*deep sigh*

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sphyg From: sphyg Date: October 1st, 2004 09:05 am (UTC) (Link)
Uzi 9mm?
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d_floorlandmine From: d_floorlandmine Date: October 1st, 2004 09:14 am (UTC) (Link)
Beautiful mood-capturing writing. Although I might have felt better without the date at the bottom - and I'm not even old yet!
acronym From: acronym Date: October 1st, 2004 09:14 am (UTC) (Link)
Love the writing. There's another class of fresher, though, and please
excuse me writing here, but this is what Freshers' Week always reminds
me of:


locking themselves into old new rooms with the books and notes and binders and memories of home, not sure who or where they are but so determined, so comically overserious, uptight; a parody of the adulthood you got on 1970s sitcoms, neatly-pressed and antiseptic...

children still, insecure and paranoid (but at least they're smart, else they wouldn't be here, right? Right?), twitching at the background noise of the new neighbours moving in (and is that a knock at the door don't be a knock at the door please, please be a knock at the door), and you don't care because if you don't care it can't hurt you, but

maybe

tomorrow...
j4 From: j4 Date: October 1st, 2004 09:30 am (UTC) (Link)
if you don't care it can't hurt you

I have my books and my poetry to protect me.

And I do know that class of fresher well (and no need to excuse your writing, here or elsewhere). But they're probably not the ones I see in town, or even the ones I knew at university; they're the ones I only saw creeping in and out of their rooms very occasionally, and I wanted to go and say hello but I didn't have the faintest idea how to begin and besides they wouldn't want to know me because they were the clever ones, but I lived in fear that one day they'd die in there and nobody would know.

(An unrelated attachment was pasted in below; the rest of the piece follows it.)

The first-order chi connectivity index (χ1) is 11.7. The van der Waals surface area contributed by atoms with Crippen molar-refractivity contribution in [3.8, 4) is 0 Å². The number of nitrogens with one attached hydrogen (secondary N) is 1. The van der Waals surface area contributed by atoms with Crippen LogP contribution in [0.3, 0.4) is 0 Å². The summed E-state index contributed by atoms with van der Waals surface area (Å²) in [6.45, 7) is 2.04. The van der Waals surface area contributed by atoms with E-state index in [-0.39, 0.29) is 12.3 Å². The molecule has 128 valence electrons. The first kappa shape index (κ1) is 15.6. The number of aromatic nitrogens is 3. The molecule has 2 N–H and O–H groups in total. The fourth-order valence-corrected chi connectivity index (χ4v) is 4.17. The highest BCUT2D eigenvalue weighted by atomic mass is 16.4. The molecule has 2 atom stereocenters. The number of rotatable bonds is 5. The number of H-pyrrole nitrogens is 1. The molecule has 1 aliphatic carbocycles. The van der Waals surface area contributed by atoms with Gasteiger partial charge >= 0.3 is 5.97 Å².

And sometimes they do.

Mostly, though, they tear their way out of the cocoon eventually, and spread their wings.
acronym From: acronym Date: October 1st, 2004 10:21 am (UTC) (Link)

I wonder whether you see how very very appealing the ability to run around drinking and shouting and wear daft clothes - the freedom to let yourself do your own thing even if it involves making mistakes - can come across to people struggling with a cocoon of paralysing terror at the thought of doing... anything at all, really.


Exactly that. I was having this conversation over lunch with another friend of mine; she's just back in Cambridge with dyed hair, a holdover from the festivals, and we were discussing being sensible: I reckon she's more sensible than me, because she can dye her hair red and dance without a sense of self-consciousness because she knows it doesn't matter.

That perspective, that you can have that freedom and it won't hurt - that the worst that will happen is the psychic equivalent of playground grazes - is a confidence the people I was talking about just don't have, and though they're behaving in a parodically mature manner, it's the people down in the quad or the college bar who are more adult.

At least for me, I found - find - it's not adulthood; it's suspended animation.

- A
rysmiel From: rysmiel Date: October 1st, 2004 11:26 am (UTC) (Link)
Not apropos of anything very much other than the title:

"Sex and drugs and rock'n'roll
Are all my brain and body needs... "

goes rather well to "Greensleeves". As does Black Sabbath's "Paranoid".
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arnhem From: arnhem Date: October 1st, 2004 02:24 pm (UTC) (Link)
Oddly, I'm not seeing the new freshers at all. The people I keep noticing are the slightly older ones who've very clearly just turned up here for postgrads or RAs or fellowships or whatever, and are walking about looking very self-contained, but with a slight smile on their face.

They always keep glancing upwards.

From: besskeloid Date: October 2nd, 2004 05:18 am (UTC) (Link)
This year's freshers were born in 1986.

Bloomin'eck, I've got a Walkman that's that old.
oldbloke From: oldbloke Date: October 2nd, 2004 10:19 am (UTC) (Link)
This year's freshers were born in 1986.

And less than 5% of them have any security at all on their SHINY NEW laptops.